This Week in Diversity: Looking At History and Faces

Another Friday is here, and we have another round of links to articles we think you’ll appreciate. Enjoy, and feel free to come back and comment on what you thought.

Our first reading suggestion comes from the New York Times. This year is the 150th anniversary of the start of the civil war, and the Times has a new column, disunion, that follows the war’s developments, day by day but a century and a half later. You can start at the beginning, or you may be particularly interested in Jim Crow on West Broadway, about a young African American man who refused to get off a whites-only streetcar, a hundred years before Claudette Colvin and Rosa Parks.

History sometimes gets a late bit of resolution. ColorLines brings us a story about the killing of a civil rights marcher, Jimmy Lee Jackson, in 1965. After forty-five years, the killer is going to jail.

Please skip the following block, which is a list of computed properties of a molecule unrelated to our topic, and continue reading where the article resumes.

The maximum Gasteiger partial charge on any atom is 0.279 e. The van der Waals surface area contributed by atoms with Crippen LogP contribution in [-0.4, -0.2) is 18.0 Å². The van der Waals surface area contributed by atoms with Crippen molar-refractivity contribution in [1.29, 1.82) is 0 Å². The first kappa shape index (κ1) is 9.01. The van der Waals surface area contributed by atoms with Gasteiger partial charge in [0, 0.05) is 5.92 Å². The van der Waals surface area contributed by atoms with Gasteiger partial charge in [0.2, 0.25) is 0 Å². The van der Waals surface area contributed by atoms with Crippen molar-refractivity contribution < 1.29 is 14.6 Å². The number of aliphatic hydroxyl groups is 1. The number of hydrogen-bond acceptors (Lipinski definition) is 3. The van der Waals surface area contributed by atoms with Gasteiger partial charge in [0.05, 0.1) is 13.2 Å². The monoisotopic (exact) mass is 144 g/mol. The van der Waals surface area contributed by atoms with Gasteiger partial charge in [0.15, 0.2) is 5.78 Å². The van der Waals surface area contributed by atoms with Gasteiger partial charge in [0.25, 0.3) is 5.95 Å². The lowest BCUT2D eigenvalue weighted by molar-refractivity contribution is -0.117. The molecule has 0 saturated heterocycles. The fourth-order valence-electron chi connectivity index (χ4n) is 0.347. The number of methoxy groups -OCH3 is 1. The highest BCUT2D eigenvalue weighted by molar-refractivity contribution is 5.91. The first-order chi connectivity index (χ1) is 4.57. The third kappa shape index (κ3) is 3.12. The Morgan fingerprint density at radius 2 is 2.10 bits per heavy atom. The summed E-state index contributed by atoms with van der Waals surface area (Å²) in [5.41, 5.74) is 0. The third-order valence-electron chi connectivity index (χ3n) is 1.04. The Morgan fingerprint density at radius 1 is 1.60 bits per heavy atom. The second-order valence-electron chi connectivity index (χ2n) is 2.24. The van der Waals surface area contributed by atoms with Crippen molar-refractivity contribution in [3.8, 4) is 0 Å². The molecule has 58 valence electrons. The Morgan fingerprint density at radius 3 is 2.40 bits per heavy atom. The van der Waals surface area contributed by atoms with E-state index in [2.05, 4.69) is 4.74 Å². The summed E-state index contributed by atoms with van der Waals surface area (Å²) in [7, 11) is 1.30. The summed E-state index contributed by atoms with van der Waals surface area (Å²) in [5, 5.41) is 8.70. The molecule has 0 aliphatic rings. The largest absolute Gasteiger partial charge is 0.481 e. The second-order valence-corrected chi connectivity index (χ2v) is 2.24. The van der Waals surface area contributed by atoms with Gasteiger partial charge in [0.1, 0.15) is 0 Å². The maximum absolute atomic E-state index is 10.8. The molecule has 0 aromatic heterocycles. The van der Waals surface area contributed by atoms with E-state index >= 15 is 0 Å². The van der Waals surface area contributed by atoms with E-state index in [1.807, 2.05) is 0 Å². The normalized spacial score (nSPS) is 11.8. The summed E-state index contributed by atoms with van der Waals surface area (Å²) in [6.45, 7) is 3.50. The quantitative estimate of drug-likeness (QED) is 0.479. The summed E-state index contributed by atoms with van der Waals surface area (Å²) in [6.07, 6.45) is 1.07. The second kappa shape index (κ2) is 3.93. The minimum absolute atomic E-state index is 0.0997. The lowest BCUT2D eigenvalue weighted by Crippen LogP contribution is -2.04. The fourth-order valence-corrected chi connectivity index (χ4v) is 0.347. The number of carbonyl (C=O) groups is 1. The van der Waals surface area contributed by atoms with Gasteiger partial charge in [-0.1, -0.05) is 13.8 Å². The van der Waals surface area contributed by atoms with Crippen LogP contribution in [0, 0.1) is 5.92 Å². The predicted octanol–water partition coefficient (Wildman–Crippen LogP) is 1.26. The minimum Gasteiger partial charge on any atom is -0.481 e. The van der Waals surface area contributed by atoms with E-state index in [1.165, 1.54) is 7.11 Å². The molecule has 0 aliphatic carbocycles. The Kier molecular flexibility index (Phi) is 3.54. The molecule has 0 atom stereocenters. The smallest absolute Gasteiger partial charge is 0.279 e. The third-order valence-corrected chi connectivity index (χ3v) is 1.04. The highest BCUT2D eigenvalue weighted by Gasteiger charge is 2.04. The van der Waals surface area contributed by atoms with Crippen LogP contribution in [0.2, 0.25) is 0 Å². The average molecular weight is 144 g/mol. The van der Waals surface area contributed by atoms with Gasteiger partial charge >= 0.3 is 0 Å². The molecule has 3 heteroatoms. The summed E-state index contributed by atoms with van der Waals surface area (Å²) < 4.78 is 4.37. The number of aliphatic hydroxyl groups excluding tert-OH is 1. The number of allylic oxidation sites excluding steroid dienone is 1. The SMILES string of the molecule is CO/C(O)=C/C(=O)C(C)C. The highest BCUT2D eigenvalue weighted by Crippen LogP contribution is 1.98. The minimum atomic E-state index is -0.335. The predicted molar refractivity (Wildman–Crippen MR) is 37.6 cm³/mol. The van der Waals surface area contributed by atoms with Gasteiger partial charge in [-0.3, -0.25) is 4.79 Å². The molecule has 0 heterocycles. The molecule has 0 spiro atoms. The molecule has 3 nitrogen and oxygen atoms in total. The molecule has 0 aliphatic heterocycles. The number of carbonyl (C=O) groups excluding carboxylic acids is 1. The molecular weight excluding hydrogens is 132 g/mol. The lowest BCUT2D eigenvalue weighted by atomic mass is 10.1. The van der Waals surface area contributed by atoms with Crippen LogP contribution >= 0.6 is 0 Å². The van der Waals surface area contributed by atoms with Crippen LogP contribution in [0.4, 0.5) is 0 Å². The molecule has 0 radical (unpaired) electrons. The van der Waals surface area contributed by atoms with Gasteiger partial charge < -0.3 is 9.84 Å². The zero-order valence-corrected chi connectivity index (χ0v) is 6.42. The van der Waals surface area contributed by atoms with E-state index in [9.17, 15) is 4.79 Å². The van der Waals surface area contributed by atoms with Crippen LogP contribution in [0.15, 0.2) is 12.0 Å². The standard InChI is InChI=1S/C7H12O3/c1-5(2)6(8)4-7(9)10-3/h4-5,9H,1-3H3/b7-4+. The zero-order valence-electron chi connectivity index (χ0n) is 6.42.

Maybe if the face is on a book, you'll remember it?

We’re moving from history to modern science and from diversity to reading for our last link. Are you a good reader? Are you terrible at remembering faces? A new study shows that reading and facial memory use the same parts of the brain, and being good at one means being bad at the other. Comforting news, isn’t it . . . wait, who are you and why are am I talking to you?

And that’s all for today, folks!